Leading with Character: Character of a Hero
Last week, much of America took time to remember, reflect, and recognize the millions of veterans who have served our great nation. Many of them performed heroic deeds during their time in service, and we honor those brave men and women. On November 11th, I was privileged to participate in Grand Valley State University’s Hauenstein Center for Presidential Studies’ salute to veterans. I commend President Philomena Mantella for not only honoring our veterans, but for implementing programs to support veterans, particularly student veterans.
The US Coast Guard is one of the six armed forces, and I’m proud of the Coast Guard members who put their lives on the line in service to our nation. The Coast Guard has a special way of honoring its past by recognizing some of those heroes. The service is commissioning a fleet of about 50 new 154-foot patrol boats called fast response cutters. They’re being named for Coast Guard heroes.
Every day, Coast Guard members serving on the water or in the air put their lives on the line to perform dangerous missions like search and rescue, port security, law enforcement, homeland security and much more. Their stories are inspiring, and reflecting on some of them over Veterans Day caused me to contemplate heroism and what role a person’s character plays in the execution of heroic acts. Are heroic acts spontaneous; perhaps a reflexive response? Or, is something deeper at work? I believe the latter. A character-driven individual acts deliberately to put others before self.
Strength of Character
This week, an announcement caught my eye. The Association for Rescue at Sea (AFRAS) awarded the Vice Admiral Thomas Sargent Gold Medal to Aviation Survival Technician First Class (AST1) Adam J. Via. The Gold Medal is awarded to a Coast Guard enlisted member to recognize acts of extraordinary bravery during rescues at sea. I read the award citation with interest, and was struck by the strength of character demonstrated by AST1 Via. Read on to judge for yourself:
“AST1 Via served as Rescue Swimmer on Coast Guard Helicopter CGNR 6034 during the rescue of five crewmembers from the burning 100-foot F/V NOBSKA, 100 miles east of Air Station Cape Cod, Massachusetts.
CGNR 6034 departed from Air Station Cape Cod in response to an active Emergency Position Indicating Radio Beacon from the 100-foot trawler F/V NOBSKA, which had suffered a hydraulic casualty and later caught on fire. Once on scene, Petty Officer Via deployed via a sling through turbulent 50 knot gusts into the North Atlantic waves cresting at 15 feet. After swimming 50 yards towards the burning vessel, he muscled through the first of five basket hoists that became increasingly difficult due to the 45-degree water and the bulky, inflexible survival suits each survivor wore.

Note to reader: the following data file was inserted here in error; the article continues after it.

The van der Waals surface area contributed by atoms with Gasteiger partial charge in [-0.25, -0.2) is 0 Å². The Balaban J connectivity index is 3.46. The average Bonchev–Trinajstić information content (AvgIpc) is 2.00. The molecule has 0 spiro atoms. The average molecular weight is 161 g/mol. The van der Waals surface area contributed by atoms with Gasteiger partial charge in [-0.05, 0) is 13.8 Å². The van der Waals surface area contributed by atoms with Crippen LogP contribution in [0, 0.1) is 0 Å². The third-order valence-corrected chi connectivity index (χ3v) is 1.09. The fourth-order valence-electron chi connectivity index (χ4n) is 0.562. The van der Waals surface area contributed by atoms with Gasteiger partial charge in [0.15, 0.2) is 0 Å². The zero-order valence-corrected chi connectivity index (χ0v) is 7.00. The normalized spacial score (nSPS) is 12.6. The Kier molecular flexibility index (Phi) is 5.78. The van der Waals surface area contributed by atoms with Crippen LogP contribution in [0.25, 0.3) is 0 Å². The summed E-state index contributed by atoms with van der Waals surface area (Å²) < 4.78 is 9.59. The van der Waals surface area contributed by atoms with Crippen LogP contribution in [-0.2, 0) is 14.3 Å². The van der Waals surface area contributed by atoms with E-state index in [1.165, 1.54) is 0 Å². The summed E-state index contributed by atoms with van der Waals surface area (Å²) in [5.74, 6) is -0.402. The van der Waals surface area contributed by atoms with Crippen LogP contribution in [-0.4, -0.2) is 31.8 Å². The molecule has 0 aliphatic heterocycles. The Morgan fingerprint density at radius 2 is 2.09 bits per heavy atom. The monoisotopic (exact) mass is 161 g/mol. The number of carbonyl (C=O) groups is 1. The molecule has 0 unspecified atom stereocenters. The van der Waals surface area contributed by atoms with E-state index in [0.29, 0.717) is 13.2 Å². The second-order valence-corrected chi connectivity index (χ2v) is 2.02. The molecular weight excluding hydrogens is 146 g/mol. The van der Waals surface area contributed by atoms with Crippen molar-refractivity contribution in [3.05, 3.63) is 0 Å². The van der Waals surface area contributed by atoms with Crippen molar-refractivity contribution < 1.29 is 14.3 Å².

One at a time, Petty Officer Via raced to load each survivor into the rescue basket with each evolution requiring him to swim alongside a drifting vessel and exert extraordinary physical effort to battle against the demanding seas. While towing the fourth survivor towards the basket, he creatively utilized his own body as leverage to prevent the survivor from slipping beneath the waves, delivering him safely into the basket. Approaching mental and physical exhaustion, Petty Officer Via conducted the rescue of the final survivor, whose resistance required every last ounce of strength to effect a recovery. Despite extreme fatigue once back on board the helicopter, he provided immediate medical care for the survivors during the transit back to Air Station Cape Cod.
The outstanding courage, dedication, and skill of AST1 Via was instrumental in the saving of five lives.”
Wow. Imagine each step of that rescue, from the time Petty Officer Via jumped out of the security of the helicopter into the bone-chilling water and raging, 15-foot seas, with wind and spray making it difficult to draw a breath. He had to plow through that wind and those waves five times to drag fishermen to and from the swinging rescue basket. Imagine muscling a dead weight person into the basket…five times. I’m a strong swimmer and I can’t imagine how Petty Officer Via succeeded in rescuing those five men.
The phrase in the citation that caught my interest was “Approaching mental and physical exhaustion…” As an athlete, I often found that mental exhaustion as a more powerful force to resist than was physical exhaustion. I believe it’s the mental factor that takes courage to overcome. And that courage comes from the strength of character of the individual. So yes, I believe many heroes, like Petty Officer Via, are character-driven.
Look in the mirror. Do you have the strength of character needed to put others first?
Please join me again next week for more on Leading with Character.
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